I've been prompted to think about this a bit more from the various KLNs that were advanced in response to a tweet by @tomcopley.

There is this brainwashing that taxes on land and buildings are only appropriate for paying for "local" services (this is actually embedded in the German constitution, at the suggestion of the Americans).

The Homeys always start flailing about and saying that LVT is the worst way to pay for "local" services, and either a Poll Tax or Local Income Tax is better (despite those two being diametric bloody opposites, with LVT being the Goldilocks middle. Sales taxes go round the clock and start behaving more like a Poll Tax, "on closer inspection, everything becomes something else", as Steve S and I like to say).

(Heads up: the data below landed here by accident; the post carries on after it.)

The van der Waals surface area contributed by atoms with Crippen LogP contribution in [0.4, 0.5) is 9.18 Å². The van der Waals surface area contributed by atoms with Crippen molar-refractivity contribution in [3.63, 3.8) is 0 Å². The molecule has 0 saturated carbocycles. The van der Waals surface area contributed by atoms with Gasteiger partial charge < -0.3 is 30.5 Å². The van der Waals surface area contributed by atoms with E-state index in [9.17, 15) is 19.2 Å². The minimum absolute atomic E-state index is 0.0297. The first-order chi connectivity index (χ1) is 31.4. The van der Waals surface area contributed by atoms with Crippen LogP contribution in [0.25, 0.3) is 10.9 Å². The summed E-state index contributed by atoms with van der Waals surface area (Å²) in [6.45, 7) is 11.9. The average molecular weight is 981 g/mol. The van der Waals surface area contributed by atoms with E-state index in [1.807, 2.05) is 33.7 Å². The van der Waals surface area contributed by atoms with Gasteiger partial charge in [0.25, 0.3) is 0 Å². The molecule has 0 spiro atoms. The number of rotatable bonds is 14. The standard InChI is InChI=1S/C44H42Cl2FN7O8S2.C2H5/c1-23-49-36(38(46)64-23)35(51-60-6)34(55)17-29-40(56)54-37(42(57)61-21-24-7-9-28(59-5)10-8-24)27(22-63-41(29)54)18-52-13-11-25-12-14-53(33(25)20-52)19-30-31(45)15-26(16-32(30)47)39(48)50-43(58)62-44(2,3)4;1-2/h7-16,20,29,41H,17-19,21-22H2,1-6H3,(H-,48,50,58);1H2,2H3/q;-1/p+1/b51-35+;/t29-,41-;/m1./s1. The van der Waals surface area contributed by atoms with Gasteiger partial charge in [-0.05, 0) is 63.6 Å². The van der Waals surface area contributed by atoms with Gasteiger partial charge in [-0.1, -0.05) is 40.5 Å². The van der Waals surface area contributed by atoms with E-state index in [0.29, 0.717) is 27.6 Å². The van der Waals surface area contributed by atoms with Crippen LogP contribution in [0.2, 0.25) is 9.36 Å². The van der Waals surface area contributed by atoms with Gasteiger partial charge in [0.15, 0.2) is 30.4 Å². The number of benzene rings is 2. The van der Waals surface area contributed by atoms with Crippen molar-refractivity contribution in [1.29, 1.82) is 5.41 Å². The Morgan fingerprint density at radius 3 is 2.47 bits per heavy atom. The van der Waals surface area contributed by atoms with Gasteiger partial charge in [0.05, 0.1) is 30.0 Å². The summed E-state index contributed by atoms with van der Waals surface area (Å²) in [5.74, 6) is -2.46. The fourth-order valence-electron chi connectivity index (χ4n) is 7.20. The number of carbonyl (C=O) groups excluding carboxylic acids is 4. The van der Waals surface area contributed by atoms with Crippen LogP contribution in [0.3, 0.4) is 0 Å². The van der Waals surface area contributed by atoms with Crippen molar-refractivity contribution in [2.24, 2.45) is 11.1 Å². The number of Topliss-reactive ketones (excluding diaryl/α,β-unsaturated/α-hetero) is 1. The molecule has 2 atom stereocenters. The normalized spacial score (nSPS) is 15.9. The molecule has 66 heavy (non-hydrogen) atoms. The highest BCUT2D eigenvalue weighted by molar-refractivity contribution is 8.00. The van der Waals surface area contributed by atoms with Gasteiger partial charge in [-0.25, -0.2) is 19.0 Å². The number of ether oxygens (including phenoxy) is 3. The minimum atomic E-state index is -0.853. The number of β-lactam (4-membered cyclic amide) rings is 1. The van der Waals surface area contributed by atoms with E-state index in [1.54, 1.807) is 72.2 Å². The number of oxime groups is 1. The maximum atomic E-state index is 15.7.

That's actually a minor issue.

I compiled that handy cut-out-and-keep-guide on the assumption that we are looking at national taxes. National taxes which serve to reduce regional discrepancies, so the wealthier regions subsidise the poorer ones (in return for leeching off them in the first place), are surely inherently better than "local" taxes?

Think about it, Council Tax operates like both LVT and Poll Tax at a hyper-local level. Me, the wife and two kids live in a detached house in Band G, so we pay about twice as much as a two-person household in a one-bed flat across the road in Band B. So we could express this as a modest LVT (our house is worth about twice as much as a one-bed flat across the road) or a Poll Tax of £700 per person.

Whichever way I look at it, that seems fine to me if I am just comparing what we pay with what the people across the road pay.

What is not OK, is when an arbitrarily defined amount of arbitrarily defined "local" spending is to be funded out of a "local" tax.